“The fundamental reason why we want our website redeveloped is to allow for the uploading and manipulation of high resolution logos and other images of at least 300 dpi in the format of PDF, TIFF or EPS files”

The applicant recalls the respondent saying:

“I have done a similar website before where logos were uploaded. We are one of the few website developers, only about 20% of us, that can do this sort of project”.

The applicant made a contemporaneous file note of that conversation.

The applicant was required to pay a substantial sum up front. After having spent many hours of work on the project the respondent was not able to provide a website for the uploading of images as required. The applicant terminated the contract.

The applicant commenced proceedings in the Tribunal seeking the refund of the monies it had paid the respondent.

The respondent’s case was that the 39 page specification document signed by the parties provided no express statement of the requirement to upload and manipulate PDF, PSD or EPS files. The respondent said that it had delivered on the requirements in the specification document and was entitled to be paid the balance of the contract price.

The Tribunal found that the requirement to upload and manipulate images as discussed at the meeting was a fundamental term of the contract and accordingly the contract was voidable. The Tribunal said that to the extent that there was an inconsistency between the applicant and respondent regarding what was said at the meeting, it preferred the evidence of the applicant.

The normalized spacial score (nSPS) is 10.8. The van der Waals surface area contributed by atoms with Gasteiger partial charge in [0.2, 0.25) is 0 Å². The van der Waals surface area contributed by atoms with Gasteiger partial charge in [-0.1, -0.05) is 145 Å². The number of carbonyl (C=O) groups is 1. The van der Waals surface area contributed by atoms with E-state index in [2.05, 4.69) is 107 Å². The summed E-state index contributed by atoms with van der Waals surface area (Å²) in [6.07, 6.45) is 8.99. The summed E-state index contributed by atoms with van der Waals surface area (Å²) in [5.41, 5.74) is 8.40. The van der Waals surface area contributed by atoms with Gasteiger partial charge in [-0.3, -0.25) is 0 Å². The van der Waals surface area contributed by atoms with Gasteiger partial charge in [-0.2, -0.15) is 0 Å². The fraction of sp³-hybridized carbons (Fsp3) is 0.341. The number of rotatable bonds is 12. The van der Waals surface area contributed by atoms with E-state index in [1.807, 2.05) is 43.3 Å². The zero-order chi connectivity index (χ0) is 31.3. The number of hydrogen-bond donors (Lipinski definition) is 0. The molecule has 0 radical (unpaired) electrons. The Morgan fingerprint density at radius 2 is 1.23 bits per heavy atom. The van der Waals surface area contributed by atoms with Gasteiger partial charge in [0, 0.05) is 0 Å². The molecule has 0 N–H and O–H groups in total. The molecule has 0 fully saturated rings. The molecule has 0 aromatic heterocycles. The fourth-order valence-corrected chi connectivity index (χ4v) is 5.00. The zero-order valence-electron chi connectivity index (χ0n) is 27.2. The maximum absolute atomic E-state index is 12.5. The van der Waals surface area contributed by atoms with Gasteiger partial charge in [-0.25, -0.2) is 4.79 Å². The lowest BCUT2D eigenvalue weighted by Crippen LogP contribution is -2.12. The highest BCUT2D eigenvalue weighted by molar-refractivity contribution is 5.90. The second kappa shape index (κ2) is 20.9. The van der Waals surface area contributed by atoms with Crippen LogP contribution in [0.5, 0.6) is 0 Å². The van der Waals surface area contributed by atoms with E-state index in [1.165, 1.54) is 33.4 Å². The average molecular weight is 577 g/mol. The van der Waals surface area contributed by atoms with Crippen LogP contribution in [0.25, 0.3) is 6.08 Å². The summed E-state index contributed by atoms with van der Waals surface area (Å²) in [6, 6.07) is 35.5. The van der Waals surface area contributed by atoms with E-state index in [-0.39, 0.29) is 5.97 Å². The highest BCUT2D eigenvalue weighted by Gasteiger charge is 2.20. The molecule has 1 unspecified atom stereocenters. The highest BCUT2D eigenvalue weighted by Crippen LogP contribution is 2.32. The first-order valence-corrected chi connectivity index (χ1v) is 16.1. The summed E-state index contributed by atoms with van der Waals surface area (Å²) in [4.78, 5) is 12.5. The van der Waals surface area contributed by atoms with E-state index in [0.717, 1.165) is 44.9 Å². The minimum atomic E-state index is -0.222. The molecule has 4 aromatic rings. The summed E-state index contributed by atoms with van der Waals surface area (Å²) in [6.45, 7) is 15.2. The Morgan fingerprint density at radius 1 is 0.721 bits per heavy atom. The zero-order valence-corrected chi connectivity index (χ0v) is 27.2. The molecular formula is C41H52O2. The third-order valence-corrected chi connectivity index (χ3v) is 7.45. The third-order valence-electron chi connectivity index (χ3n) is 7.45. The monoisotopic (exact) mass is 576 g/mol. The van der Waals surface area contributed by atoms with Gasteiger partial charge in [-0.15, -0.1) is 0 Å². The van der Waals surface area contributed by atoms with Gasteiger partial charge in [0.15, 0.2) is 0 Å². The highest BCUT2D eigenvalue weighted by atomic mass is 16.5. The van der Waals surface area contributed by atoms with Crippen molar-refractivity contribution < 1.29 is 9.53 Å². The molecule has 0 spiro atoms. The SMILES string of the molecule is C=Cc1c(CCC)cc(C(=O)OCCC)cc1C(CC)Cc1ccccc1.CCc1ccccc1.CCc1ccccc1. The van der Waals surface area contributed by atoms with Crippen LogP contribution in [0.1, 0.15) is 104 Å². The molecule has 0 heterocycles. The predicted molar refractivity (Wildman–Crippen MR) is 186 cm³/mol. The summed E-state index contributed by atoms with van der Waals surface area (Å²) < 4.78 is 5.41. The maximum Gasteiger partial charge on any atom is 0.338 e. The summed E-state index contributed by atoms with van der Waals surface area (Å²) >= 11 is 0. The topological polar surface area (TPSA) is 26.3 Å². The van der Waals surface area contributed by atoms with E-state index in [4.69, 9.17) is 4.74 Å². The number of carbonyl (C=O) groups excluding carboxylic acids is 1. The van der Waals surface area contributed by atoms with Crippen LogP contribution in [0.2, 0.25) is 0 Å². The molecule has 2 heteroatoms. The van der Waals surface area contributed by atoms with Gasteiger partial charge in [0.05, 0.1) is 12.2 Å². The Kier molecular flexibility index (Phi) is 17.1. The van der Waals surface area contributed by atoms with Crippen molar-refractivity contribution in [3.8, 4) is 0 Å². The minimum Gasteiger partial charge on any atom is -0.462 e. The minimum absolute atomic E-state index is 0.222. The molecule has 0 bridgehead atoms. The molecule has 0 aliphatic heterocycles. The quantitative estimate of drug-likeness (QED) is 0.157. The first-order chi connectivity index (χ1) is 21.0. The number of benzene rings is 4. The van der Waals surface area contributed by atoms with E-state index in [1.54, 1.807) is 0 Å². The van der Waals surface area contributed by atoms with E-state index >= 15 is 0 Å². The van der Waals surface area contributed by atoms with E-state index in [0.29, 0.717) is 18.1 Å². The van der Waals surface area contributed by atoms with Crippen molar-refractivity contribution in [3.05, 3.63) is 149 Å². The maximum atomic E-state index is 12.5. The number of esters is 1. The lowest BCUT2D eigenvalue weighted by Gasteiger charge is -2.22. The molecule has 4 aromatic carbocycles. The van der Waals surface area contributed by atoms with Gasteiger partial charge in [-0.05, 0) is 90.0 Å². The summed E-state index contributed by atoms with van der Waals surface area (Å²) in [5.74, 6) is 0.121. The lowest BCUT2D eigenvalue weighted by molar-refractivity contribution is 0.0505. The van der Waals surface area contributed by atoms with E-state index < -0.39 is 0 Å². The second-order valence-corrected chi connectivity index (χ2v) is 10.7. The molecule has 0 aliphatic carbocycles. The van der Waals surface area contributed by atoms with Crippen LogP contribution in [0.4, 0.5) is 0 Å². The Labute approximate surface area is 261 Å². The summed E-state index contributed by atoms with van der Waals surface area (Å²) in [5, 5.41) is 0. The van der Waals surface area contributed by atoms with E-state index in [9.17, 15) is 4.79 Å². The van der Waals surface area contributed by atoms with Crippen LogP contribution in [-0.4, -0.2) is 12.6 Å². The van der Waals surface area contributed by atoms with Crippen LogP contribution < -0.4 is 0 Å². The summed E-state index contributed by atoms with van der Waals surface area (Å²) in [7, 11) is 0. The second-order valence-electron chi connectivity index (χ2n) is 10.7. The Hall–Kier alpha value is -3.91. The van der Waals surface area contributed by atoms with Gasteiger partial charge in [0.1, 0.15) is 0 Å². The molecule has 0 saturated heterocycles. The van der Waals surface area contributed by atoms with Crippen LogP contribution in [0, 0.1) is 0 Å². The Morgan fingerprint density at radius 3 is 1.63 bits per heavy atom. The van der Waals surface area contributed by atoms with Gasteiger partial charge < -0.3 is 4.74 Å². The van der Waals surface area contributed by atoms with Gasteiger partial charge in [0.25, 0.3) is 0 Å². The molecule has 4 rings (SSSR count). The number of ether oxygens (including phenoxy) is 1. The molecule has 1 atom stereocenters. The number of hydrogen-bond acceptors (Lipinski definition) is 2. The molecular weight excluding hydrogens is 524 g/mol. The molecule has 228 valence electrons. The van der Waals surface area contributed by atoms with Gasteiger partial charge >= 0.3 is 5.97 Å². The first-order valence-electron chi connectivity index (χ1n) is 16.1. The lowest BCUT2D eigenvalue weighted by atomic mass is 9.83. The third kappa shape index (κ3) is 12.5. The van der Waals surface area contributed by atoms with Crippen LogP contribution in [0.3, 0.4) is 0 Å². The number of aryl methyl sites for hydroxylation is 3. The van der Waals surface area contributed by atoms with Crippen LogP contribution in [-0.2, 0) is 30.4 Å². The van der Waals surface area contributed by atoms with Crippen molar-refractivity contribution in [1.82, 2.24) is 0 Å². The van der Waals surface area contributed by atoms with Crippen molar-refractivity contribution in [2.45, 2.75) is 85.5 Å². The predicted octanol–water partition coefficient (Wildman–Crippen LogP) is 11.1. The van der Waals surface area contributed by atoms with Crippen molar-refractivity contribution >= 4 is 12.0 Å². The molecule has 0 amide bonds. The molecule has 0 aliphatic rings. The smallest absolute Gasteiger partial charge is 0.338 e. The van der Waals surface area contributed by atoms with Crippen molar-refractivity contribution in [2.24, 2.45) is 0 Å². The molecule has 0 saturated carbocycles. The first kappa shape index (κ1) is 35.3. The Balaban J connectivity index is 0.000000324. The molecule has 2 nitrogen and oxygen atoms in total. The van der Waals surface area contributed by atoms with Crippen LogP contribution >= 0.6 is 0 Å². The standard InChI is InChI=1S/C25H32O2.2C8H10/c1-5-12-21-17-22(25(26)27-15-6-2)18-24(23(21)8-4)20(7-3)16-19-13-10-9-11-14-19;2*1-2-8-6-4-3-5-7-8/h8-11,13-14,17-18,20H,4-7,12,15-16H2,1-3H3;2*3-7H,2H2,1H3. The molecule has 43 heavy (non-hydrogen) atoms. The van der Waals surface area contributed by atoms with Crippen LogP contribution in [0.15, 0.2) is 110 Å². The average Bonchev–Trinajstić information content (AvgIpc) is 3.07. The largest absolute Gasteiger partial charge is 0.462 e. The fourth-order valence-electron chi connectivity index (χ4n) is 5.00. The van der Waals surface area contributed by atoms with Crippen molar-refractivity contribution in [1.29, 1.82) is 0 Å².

The Tribunal ordered that the respondent refund the monies paid to the applicant.

Clearly, in this case, the strength of the applicant’s evidence was supported in the file note that had been made at the meeting.


Perhaps it is trite to say, but there can be no advantage in being dishonest with your customers. Your reputation is on the line. Despite how lucrative the contract may be, if you don’t have the expertise to deliver what is required you are much better to be upfront and tell the customer. You stand to lose much more than the contract at hand if things go wrong. I have seen too many clients who have an excellent relationship with a good customer lose that business because they have taken on something that is beyond their skill level.